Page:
What mysterious ailment afflicts so many brass groups, turning the players from straight musicians into would-be comedians?
Take the Chicago Chamber Brass quintet, which played Sunday in the lobby of the Wiltern Theatre as part of the "Music in Historic Sites" series. The players--William Camp and Paul Johnson, trumpets; Robert Lauver, French horn; Michael Warny, trombone; Richard Frazier, tuba--have lots going for them: serious musicianship, secure technique and interesting repertory.
But sure enough, group founder Frazier couldn't resist informal introductory chatter plus a wry aside or two to the audience in the middle of a piece. After playing a bright, confident account of Marcello's "The Heavens Are Telling" from the upper reaches of the resonant, ornate Art Deco lobby, for instance, Frazier introduced the Overture to Rossini's "Barber of Seville" as "the Bugs Bunny Song."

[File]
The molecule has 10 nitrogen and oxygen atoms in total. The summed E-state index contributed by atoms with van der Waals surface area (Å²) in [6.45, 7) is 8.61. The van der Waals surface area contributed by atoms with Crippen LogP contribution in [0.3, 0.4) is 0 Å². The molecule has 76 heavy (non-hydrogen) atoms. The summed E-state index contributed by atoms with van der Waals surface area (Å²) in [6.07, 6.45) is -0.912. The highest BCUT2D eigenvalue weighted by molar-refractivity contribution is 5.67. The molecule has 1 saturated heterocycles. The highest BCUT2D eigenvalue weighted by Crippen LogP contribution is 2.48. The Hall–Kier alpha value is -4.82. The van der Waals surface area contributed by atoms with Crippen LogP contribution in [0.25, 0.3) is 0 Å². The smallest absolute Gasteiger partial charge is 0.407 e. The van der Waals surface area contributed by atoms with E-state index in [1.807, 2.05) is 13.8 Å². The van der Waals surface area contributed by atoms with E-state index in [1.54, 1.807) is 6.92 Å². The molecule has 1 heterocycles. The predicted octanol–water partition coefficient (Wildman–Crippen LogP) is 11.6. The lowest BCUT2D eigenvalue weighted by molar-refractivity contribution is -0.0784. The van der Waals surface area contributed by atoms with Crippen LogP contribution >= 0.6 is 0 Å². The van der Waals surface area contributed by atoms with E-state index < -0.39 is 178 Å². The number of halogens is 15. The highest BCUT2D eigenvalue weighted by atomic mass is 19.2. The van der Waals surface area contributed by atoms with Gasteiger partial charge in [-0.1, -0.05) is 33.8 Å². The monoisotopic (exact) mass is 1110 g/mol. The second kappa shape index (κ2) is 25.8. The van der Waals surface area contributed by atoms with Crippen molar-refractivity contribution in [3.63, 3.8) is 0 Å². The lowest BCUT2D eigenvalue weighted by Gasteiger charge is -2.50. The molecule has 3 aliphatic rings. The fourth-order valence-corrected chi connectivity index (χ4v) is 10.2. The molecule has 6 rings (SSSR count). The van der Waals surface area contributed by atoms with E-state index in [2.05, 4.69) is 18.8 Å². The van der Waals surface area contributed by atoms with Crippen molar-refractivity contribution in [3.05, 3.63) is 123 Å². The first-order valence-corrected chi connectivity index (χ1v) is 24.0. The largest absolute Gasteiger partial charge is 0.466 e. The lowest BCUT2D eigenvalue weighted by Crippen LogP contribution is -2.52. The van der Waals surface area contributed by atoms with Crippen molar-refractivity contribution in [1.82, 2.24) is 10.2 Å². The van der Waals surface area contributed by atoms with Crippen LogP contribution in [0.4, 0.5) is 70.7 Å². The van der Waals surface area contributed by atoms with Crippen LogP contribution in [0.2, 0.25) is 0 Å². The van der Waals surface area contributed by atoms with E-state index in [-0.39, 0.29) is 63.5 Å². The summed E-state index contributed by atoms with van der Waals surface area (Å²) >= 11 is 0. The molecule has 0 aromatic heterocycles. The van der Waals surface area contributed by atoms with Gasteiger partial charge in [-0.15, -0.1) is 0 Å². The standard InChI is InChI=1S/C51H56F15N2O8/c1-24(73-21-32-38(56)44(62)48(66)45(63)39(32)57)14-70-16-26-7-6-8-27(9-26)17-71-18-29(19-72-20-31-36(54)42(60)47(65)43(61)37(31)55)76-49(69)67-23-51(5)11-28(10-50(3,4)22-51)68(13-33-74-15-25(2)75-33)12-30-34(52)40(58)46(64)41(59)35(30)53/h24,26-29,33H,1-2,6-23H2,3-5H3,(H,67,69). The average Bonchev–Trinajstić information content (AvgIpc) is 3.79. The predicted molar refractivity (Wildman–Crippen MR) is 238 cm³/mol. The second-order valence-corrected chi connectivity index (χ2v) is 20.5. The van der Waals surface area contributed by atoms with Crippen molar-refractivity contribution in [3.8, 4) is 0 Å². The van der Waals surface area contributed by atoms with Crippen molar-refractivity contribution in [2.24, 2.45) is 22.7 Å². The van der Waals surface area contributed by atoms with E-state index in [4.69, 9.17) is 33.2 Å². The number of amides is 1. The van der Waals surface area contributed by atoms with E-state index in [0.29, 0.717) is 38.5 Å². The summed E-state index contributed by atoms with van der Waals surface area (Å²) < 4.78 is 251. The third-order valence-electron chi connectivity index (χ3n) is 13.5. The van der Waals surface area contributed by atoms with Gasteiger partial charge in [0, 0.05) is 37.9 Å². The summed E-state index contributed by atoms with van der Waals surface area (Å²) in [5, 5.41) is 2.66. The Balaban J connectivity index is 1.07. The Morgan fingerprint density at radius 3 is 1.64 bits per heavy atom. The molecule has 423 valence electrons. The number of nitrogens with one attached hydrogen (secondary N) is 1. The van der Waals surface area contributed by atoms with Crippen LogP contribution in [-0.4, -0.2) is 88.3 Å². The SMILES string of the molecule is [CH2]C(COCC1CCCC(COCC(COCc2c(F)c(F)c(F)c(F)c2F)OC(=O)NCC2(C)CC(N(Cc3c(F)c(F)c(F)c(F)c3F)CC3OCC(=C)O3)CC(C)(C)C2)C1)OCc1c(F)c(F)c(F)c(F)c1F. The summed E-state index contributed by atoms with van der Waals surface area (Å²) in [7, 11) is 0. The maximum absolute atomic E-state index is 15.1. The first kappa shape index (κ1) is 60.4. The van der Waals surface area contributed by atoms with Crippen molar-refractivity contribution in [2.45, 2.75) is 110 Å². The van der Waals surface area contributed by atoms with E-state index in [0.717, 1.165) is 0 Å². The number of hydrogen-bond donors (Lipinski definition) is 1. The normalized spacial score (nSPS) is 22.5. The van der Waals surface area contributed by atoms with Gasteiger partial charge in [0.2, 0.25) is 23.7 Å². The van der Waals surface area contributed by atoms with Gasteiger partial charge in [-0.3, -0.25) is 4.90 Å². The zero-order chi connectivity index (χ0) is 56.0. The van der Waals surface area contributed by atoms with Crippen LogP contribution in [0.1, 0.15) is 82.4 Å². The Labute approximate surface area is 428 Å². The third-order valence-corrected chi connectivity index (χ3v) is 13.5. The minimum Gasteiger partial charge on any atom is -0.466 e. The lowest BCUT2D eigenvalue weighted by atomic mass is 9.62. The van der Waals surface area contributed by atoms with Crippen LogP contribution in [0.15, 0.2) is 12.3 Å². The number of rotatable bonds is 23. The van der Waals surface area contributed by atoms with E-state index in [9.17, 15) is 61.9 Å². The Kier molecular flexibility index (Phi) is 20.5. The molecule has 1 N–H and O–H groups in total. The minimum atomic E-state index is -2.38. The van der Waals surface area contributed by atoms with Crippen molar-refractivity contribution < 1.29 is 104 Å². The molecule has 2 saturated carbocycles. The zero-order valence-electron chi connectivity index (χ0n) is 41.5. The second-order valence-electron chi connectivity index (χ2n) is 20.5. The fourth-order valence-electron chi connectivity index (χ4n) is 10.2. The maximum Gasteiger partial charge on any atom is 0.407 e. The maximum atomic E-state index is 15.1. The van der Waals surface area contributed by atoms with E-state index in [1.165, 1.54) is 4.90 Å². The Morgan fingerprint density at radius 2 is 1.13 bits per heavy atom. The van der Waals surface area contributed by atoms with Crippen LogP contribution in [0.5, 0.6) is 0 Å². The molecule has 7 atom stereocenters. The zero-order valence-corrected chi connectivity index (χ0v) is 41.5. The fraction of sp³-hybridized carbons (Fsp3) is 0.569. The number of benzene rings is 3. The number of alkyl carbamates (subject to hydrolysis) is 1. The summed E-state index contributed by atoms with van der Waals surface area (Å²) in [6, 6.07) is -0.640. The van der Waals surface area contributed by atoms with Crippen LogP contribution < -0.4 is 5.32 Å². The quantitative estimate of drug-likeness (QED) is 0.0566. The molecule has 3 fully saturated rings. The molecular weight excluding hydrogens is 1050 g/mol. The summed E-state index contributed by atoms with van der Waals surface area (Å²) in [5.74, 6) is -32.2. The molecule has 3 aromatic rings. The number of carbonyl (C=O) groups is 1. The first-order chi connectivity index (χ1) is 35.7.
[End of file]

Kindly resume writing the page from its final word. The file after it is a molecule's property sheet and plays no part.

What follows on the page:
The tour de force in a program that also included music by Gershwin, Sousa and Ingolf Dahl was a transcription of Mussorgsky's "Pictures at an Exhibition," played straight and complete.
Given the striking shifts in timbre in the arrangement, one heard interesting new aspects of the music, whether in fragmented lines, reversals of prominent and accompanying parts or heightening of middle harmonies.
So for once, Schmuyle, assigned to trumpet, emerged triumphant in his argument with Samuel Goldenberg, played by muddier bass instruments. Similarly, striking antiphonal effects were heard in the scale runs divided between the trumpets in "The Great Gate at Kiev." Still, such sections as "Gnomes" seemed ill-suited for the instruments, and "The Hut of Baba Yaga" opened without impact.
For an encore, the quintet gave a rousing Dixieland classic: Pollack's "That's a-Plenty."